Positive results crystalized in Step 4. Step 4 is about taking a complete moral inventory of me. I was accustomed to taking their inventory and uncomfortable about taking my own. Once I started, I realized how much I had to learn about me. At the same time I was beginning to understand why boundaries were so important. Without boundaries, I was being dragged into the drama – a side effect of drug problems. There was a time I did not know where I ended and they began – it was all inter-meshed. The fear for them was beyond words and my response to it was not always kind or respectful. Understanding me; why I act the way I do, why certain things upset me, why I get fearful and fretful helped me break away from old habits and beliefs. I could begin to employ boundaries that were backed up with sense and reason versus fear and meaningless threats. In the process there was the realization that no one would change because I wanted them to. My inventory helped me realize how I was powerless over IT, but not helpless over myself and my relationships.
When my son finished his rehab program, he wanted to move back home. He had not lived with us for several years and we tried to accommodate his request thinking it would be easier for him to transition. I wanted to have some clear boundaries though. Rules were set and once again I was no longer mom, but the guard-on-duty for all matters in my house. After 5 weeks or so, he started slipping, drug tests not taken or forged when failed. Slowly excuses became the norm. At some point I recognized that a full relapse was in force and many months of agony ensued. What I did not recognize was my own relapse – how my clear boundaries were muddled and hazy. I kept thinking I had control over him and at the same time these blatant lies, deceit and cover-ups were overlooked by me. It was almost as if I wanted to BELIEVE his words and not have to address the white elephant in the room. I was getting resentful having to perform daily monitoring, weekly meetings, time out of my schedule, and money out of my pocket past, present and the future.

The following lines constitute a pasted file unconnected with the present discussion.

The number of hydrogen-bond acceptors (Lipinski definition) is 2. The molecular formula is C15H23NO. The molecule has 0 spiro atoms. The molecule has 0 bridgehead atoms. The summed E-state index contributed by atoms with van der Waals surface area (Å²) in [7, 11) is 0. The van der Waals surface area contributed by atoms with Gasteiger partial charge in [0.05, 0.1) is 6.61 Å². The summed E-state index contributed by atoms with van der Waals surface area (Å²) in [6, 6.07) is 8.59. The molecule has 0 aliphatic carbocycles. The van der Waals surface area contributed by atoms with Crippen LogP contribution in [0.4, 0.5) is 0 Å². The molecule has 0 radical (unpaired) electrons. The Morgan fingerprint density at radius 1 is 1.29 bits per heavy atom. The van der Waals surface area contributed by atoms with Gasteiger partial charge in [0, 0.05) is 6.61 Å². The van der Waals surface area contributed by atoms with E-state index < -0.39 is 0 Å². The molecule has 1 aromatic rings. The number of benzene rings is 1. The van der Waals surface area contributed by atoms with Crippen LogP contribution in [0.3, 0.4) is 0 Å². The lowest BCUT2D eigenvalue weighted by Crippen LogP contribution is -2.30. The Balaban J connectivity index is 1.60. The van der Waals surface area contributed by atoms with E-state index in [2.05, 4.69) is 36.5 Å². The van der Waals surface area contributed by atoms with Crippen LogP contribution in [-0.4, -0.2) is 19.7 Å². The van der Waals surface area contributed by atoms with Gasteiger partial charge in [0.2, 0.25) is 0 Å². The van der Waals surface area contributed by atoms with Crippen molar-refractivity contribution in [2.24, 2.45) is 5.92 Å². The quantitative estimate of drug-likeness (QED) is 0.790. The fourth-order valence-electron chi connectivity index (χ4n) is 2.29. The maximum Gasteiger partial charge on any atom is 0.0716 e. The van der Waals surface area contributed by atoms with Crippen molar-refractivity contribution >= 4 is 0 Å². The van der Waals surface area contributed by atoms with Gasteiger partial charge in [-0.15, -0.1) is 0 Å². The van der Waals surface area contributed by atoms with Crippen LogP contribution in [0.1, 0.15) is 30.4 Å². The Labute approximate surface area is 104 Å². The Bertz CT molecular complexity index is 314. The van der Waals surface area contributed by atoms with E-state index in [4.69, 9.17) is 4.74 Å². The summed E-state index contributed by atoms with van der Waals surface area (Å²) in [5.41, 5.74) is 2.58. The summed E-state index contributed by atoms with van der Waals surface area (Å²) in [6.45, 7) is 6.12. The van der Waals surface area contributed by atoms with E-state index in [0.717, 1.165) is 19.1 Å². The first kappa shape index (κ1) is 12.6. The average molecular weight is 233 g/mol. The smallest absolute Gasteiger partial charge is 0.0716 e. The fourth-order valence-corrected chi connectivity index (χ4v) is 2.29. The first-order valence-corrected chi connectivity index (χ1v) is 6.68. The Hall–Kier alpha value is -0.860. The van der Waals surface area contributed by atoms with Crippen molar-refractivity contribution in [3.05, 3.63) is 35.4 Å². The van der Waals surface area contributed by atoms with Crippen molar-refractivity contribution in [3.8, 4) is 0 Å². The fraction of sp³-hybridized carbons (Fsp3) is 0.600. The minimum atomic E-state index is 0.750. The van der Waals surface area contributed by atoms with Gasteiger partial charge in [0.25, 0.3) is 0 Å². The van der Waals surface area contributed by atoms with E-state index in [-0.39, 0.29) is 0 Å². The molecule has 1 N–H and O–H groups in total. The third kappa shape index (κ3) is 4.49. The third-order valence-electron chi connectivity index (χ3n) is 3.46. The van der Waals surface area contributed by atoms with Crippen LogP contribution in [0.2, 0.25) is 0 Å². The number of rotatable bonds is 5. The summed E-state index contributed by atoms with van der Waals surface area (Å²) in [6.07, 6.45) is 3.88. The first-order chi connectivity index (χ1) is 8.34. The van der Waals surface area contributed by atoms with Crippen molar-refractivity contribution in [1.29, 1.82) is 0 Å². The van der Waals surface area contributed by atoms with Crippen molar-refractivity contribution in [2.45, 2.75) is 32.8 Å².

He was 24 years old at the time. When we agreed to pay for a sober living environment, he was all for it. He picked the place too – that was my idea – to not be calling the shots. In time he was asked to leave, followed by excuses. This time I realized my powerlessness. Though disappointed, my boundaries were clear. We support recovery and will pay for sober living. IF he can’t stay sober or chooses not to live in that environment, then he stays somewhere else – his choice. My agreement was to pay for sober living. Crystal clear! He is, after all, a young man independent of me and has experienced consequences from this disease that no amount of “I told you so’s” would equal.
The beauty of clear boundaries is that I can stay calm and not get caught up in the drama and doubt. I don’t have to listen to the excuses; he doesn’t feel compelled to offer them anymore! I don’t have to monitor his sobriety, his friends, his actions – I don’t want to either! I can’t control him and that alone I am certain. I am grateful we had the opportunity and financial means to send him to rehab early on. What gives me comfort is accepting we did the best we could with the knowledge we had. I know he was exposed to another way of living in a 12-step recovery program. As I learned more about the disease and my part in it, I yearned for a relationship based on love unconditionally. I accept his choices and my clearly defined boundaries help me steer away from the agony of involvement. Such miss-directed actions of involvement; mentally, financially and spiritually, only fuels my doubt or entitlement. It clouds my thoughts, makes me fearful and provides a false sense of control over something much bigger and more powerful than I.
Having a child struggling with drug or alcohol abuse is a very difficult situation. We're glad you are visiting our site and we hope you find some peace of mind through the support of other parents and services offered by this site. Please keep coming back!